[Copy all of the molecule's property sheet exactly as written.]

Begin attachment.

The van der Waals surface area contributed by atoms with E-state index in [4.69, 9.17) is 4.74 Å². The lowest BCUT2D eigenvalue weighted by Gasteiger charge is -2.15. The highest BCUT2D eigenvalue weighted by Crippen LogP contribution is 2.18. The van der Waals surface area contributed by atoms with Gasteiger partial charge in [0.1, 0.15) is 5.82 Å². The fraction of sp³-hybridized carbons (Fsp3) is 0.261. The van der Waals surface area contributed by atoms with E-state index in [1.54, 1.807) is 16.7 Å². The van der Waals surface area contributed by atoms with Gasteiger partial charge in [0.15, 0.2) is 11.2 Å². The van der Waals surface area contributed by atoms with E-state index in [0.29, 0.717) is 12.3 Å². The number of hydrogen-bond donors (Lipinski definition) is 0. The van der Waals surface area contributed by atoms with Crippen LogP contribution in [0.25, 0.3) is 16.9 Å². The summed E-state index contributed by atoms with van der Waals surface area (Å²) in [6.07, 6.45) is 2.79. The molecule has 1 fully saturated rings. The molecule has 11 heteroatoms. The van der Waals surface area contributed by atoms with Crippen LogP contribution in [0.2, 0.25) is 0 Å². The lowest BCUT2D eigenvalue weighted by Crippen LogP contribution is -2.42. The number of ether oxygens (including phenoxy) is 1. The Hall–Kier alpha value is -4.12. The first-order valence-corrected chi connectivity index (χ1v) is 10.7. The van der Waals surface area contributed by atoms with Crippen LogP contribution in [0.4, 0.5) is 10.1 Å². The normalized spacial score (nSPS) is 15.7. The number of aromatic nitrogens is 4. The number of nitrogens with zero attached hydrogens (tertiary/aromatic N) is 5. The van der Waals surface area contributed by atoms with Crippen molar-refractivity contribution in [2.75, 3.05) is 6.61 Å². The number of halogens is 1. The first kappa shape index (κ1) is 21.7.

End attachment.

The van der Waals surface area contributed by atoms with E-state index in [4.69, 9.17) is 4.74 Å². The lowest BCUT2D eigenvalue weighted by Gasteiger charge is -2.15. The highest BCUT2D eigenvalue weighted by Crippen LogP contribution is 2.18. The van der Waals surface area contributed by atoms with Gasteiger partial charge in [0.1, 0.15) is 5.82 Å². The fraction of sp³-hybridized carbons (Fsp3) is 0.261. The van der Waals surface area contributed by atoms with E-state index in [1.54, 1.807) is 16.7 Å². The van der Waals surface area contributed by atoms with Gasteiger partial charge in [0.15, 0.2) is 11.2 Å². The van der Waals surface area contributed by atoms with E-state index in [0.29, 0.717) is 12.3 Å². The number of hydrogen-bond donors (Lipinski definition) is 0. The van der Waals surface area contributed by atoms with Crippen LogP contribution in [0.25, 0.3) is 16.9 Å². The summed E-state index contributed by atoms with van der Waals surface area (Å²) in [6.07, 6.45) is 2.79. The molecule has 1 fully saturated rings. The molecule has 11 heteroatoms. The van der Waals surface area contributed by atoms with Crippen LogP contribution in [0.2, 0.25) is 0 Å². The lowest BCUT2D eigenvalue weighted by Crippen LogP contribution is -2.42. The number of ether oxygens (including phenoxy) is 1. The Hall–Kier alpha value is -4.12. The first-order valence-corrected chi connectivity index (χ1v) is 10.7. The van der Waals surface area contributed by atoms with Crippen LogP contribution in [0.4, 0.5) is 10.1 Å². The normalized spacial score (nSPS) is 15.7. The number of aromatic nitrogens is 4. The number of nitrogens with zero attached hydrogens (tertiary/aromatic N) is 5. The van der Waals surface area contributed by atoms with Crippen molar-refractivity contribution in [2.75, 3.05) is 6.61 Å². The number of halogens is 1. The first kappa shape index (κ1) is 21.7.